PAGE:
We drove the 329 mile Northern portion of the Klondike Loop, Yukon 2 in two days stopping in Carmacks along the way. Carmacks is the only crossing of the Yukon River between Dawson City and Whitehorse. There is one Motel with a small campground behind it with a gas station a small restaurants and not much else. The views of the Yukon were spectacular as we walked along the bank and I did have WIFI there.



 We also stopped on the way between Dawson City and Whitehorse  at the Montague Roadhouse as  well as a place that sold the biggest cinnamon buns you have ever seen. We had seen samples in the Whitehorse Visitors Center on our trip up and were sort of looking forward to them but unfortunately the buns were disappointing.

While waiting for my truck to be serviced at Whitehorse Ford we visited the local fish ladder and took the tour of the riverboat Klondike. The Yukon river which is frozen most of the year is shallower then most rivers with riverboat traffic. As a result ships like the Klondike and Keno were built with flat bottoms and shallow draft. The riverboats which were built for freight and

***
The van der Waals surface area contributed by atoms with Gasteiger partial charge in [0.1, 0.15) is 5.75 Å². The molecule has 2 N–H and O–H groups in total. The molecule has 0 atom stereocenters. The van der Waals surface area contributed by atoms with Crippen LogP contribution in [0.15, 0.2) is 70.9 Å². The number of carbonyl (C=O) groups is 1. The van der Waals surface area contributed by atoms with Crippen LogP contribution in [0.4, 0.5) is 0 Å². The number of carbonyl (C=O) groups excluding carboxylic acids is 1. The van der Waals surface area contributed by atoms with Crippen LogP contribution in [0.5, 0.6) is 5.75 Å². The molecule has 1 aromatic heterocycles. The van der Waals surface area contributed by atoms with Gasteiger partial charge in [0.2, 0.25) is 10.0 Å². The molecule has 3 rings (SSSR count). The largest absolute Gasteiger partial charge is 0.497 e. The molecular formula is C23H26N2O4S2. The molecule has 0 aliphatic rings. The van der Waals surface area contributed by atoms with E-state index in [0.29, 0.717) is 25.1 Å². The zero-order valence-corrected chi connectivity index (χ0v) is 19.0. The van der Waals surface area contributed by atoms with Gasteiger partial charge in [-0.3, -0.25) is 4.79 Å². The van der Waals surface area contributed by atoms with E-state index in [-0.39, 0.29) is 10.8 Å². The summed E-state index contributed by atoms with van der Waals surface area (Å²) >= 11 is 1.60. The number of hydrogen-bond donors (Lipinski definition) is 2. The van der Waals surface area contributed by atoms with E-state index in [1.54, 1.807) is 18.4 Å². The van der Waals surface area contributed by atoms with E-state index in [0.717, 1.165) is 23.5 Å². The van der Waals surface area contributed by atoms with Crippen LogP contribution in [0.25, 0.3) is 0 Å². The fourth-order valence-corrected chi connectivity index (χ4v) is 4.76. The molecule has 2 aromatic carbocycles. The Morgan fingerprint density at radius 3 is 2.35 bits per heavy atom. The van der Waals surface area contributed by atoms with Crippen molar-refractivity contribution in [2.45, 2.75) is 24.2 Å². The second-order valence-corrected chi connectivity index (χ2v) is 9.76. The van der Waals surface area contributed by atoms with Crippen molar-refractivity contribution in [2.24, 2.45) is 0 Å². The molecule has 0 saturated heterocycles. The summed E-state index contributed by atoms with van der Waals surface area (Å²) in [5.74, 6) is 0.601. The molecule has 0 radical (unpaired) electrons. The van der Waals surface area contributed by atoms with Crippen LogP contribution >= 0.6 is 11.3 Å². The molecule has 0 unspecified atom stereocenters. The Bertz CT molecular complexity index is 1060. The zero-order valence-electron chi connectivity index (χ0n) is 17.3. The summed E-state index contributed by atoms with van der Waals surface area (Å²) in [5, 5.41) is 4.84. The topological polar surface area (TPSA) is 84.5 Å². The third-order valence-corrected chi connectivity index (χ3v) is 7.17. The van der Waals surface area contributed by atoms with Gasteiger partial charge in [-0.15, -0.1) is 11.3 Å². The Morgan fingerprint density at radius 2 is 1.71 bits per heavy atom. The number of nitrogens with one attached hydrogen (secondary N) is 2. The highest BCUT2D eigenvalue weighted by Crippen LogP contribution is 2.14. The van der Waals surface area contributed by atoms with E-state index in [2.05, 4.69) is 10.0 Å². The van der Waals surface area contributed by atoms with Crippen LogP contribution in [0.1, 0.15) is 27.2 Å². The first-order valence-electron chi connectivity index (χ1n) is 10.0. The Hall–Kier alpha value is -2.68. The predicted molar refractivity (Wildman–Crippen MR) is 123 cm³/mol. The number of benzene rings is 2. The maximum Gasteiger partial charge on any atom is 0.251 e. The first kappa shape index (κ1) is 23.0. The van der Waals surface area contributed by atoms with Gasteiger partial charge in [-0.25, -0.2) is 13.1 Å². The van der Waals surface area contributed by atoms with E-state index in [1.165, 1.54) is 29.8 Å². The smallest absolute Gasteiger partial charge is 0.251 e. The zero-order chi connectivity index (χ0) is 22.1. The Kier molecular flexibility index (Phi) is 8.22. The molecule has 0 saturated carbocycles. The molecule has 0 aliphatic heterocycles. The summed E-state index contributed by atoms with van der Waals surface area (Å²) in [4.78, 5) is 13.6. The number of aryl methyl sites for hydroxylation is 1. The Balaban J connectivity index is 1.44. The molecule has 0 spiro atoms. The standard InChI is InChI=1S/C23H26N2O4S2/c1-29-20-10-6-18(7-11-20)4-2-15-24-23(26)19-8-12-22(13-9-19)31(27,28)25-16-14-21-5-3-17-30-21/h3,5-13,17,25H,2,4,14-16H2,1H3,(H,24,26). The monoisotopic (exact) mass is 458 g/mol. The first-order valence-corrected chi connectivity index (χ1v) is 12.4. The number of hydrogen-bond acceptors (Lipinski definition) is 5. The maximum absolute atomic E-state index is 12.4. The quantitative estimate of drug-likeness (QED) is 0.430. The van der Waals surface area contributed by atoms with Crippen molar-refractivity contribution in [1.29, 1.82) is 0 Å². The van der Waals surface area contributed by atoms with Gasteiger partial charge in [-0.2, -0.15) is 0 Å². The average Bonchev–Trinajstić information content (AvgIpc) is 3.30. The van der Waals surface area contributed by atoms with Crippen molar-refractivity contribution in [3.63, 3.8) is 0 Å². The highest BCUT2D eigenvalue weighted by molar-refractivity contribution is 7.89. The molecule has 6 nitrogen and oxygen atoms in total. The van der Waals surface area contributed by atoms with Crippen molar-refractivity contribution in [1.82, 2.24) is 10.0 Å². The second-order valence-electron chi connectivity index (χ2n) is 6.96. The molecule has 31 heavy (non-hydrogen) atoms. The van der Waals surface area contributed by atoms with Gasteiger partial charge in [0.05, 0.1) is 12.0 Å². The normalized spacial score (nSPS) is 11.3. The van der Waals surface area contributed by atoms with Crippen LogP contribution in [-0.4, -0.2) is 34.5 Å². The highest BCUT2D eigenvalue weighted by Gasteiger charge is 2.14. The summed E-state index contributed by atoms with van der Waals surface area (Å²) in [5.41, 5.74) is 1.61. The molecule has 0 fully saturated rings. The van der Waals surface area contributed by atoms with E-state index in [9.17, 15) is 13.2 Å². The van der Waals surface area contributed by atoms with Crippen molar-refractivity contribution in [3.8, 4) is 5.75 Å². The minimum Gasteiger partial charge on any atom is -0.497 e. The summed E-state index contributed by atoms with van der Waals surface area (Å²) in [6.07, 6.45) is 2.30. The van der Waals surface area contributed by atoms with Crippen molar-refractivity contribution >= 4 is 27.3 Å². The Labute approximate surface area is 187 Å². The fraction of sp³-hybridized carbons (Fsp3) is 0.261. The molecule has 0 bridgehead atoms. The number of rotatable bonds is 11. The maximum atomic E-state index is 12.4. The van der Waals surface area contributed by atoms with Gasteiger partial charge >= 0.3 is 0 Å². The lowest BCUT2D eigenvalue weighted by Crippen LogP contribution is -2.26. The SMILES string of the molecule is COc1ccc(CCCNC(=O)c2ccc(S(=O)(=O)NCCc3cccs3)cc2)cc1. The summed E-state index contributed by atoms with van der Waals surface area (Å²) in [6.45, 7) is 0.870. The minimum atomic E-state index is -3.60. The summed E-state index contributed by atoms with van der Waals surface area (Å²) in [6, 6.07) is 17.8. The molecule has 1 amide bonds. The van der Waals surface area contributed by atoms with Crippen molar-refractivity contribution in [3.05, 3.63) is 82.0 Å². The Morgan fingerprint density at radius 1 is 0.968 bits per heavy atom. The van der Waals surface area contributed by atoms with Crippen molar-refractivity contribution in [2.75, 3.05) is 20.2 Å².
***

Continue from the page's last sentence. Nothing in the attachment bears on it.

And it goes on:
occasionally took passengers no longer operate on the river.

The day after the truck was serviced we headed South and drove to Watson Lake home of the famous Signpost Forest. We pulled into the Downtown R.V. Park and were immediately greeted by our friends Marci and Steve. We were going to go for our daily 5 mile walk/hike in a park across from the campground but they had closed the park do to bear sightings. So we walked in town  and went  over to the Signpost Forrest . a collection of hundreds of signposts and license plates pointing to all parts of the world. The forest was started by Carl Lindley a U. S. Army soldier working on the Alcan Highway in 1942. Lindley posted a sign pointing towards his home town of Danville, IL and people have been posting signs ever since. At the time of our trip there were in excess of 50,000 signs. We didn't post any but our friends Marci and Steve did.

The next morning we left Watson Lake and drove down to Liard River Hot Springs. On the way down I had my first and only flat tire of the trip. It had nothing to do with the roads and was due to my own carelessness. While in Danali National Park I made a left turn and hit my left front trailer tire on a traffic island. evidently I had done more damage then I realized although it lasted over a month and several hundred miles before the tire separated. We have a Pressure Pro tire monitoring system so we knew immediately that we had a flat. We pulled over although there wasn't a lot of room on the shoulder. Our friends not realizing we were in trouble continued to Laird where we met them several hours later. Luckily a passing motorist, a Yukon resident heading in the opposite direction stopped. With his help I was able to change the tire and put air into the spare with my on board generator and we continued on our way. At Liard Debby , Marci and Steve took in the hot springs while I remained at the trailer reading as my blood pressure was running a little high.